Israel is the only country in the world with a population of a Jewsish majority (75%). The non-Jewish population is mainly made of Arabs. Since its independence in 1948, Israel got into many conflicts with its neighbourd arabic countries. Egypt and Jordan signed a peace contract, but Israel is still in conflict with Syria, Lebanon, and the Palestinians.
It is safe and nice to travel to Israel.
- 1 Transport
- 2 Accommodation
- 3 Food
- 4 Connectivity
- 5 Busking
- 6 Visa
- 7 Links
- 8 Cities
- 9 Travel destinations
It is very easy to hitchhike in Israel.
Much of the public transportation is not running on Sabbath (from Friday night to Saturday night), especially in between cities.
- Bus: Busbud
Paying accomodation is expensive, but hospitality exchange works.
Wild camping in most of the places is very ok. You can even camp at night in parks or on beach in Tel-Aviv without troubles. It is also very easy to make friends and contacts, so it shouldn't be to hard to find a host, try to keep in touch with everybody you meet.
Food is not cheap. The general cost of life in Israel is actually pretty high, even more expensive than many European countries. But you can find some cheap things. Veggies in the markets can be cheap, and dumpster diving in the market and in general is very easy. Especially on Friday before Sabbath, when you can find a lot of food thrown away before the week end.
In some places you can also find cheap falafel pita, for 5 or 6 shekels, which is like a small but good meal for just a bit more than 1€. For 10 to 20 shekels (2,5€ to 5€), you can have a plate full of Hummus with bread, and it will fill you for a good part of the day. Otherwise the best is to buy Hummus in the supermarket, for something like 10-15 shekels the kilo, with pita bread sometimes as cheap as 5 shekels for 10-15 pitas.
You can find many places with free wifi. Otherwise many Israelis have internet on their phones and are very happy to help you.
Citizens from most European, North American and South American countries do not need a visa prior to arrival. Note that German citizens born before January 1, 1928, do have to apply for a visa in advance. This visa will be given if you were not heavily involved in events during the Nazi era and will be valid for the whole time your passport is valid. Further note that in some Arab states it constitutes a crime for their citizens to enter Israel at all. Even if you're an Arab-born citizen of a European or North American country having entered Israel may have consequences when returning to your country of birth.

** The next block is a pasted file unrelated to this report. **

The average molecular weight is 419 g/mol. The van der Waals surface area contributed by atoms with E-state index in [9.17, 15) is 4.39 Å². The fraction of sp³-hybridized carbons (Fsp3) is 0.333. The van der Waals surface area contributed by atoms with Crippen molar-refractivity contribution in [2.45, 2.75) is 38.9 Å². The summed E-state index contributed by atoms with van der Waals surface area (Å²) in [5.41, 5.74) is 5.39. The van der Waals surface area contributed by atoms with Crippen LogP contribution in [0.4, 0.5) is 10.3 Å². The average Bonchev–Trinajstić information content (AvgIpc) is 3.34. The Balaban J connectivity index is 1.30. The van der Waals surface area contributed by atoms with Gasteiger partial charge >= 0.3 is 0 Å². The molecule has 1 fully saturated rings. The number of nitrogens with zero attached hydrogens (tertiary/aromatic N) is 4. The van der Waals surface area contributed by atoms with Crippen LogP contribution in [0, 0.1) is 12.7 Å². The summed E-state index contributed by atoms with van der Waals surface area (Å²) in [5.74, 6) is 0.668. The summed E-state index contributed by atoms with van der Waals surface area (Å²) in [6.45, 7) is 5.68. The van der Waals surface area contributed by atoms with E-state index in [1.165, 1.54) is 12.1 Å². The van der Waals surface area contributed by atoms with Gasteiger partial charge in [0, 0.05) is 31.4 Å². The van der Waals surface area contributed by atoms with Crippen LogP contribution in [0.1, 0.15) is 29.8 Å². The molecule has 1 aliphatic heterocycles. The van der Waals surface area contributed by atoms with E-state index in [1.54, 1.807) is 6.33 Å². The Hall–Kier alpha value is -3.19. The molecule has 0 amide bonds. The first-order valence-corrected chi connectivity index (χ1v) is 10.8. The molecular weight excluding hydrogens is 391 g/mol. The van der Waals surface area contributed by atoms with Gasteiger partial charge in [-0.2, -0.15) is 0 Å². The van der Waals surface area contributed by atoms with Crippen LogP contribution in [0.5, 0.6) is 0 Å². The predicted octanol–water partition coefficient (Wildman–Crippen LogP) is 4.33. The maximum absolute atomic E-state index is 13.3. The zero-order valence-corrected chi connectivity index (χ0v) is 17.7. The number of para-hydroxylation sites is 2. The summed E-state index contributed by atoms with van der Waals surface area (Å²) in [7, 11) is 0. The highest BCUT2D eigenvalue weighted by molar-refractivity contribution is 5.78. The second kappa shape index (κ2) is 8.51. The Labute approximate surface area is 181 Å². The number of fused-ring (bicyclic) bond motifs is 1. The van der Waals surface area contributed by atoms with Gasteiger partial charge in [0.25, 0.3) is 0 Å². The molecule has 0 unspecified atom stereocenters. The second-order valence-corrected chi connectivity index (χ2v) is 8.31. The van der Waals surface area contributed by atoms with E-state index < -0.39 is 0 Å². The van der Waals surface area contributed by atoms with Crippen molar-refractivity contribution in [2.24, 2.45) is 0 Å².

Avoiding countries to know you have been to Israel
Because Israel is in war with other Arab countries, an Israeli stamp on your passport will block you entry to countries like Iran, Lebanon, Syria, Sudan. When arriving, it is advised to get your visa on a separate paper that you should not loose while in Israel. You just need to ask for it, it is easy to get. If you then leave by plane or boat, no problem.
But if you want to leave by land (through Egypt or Jordan), there is a chance that the Arab countries discover you were in Israel: on the stamp of entry to Egypt or Jordan, the name of the boarder is written and is a proof you have been to Israel. So if you are unlucky, a police officer at the boarder of a 'forbidden country' might see it and you will not get visa. But leaving Israel to Jordan, you can ask to have the Jordanian visa on a separate paper as well, which makes you untraceable. It might work for Egypt as well, but this need to be checked witht the embassy. Be very careful when you ask on a separate paper that the police officer does not forget and keep a fixed eye on your passport during all the procedure, because if he is tired, doesn't understand well English or else, he might do whatever.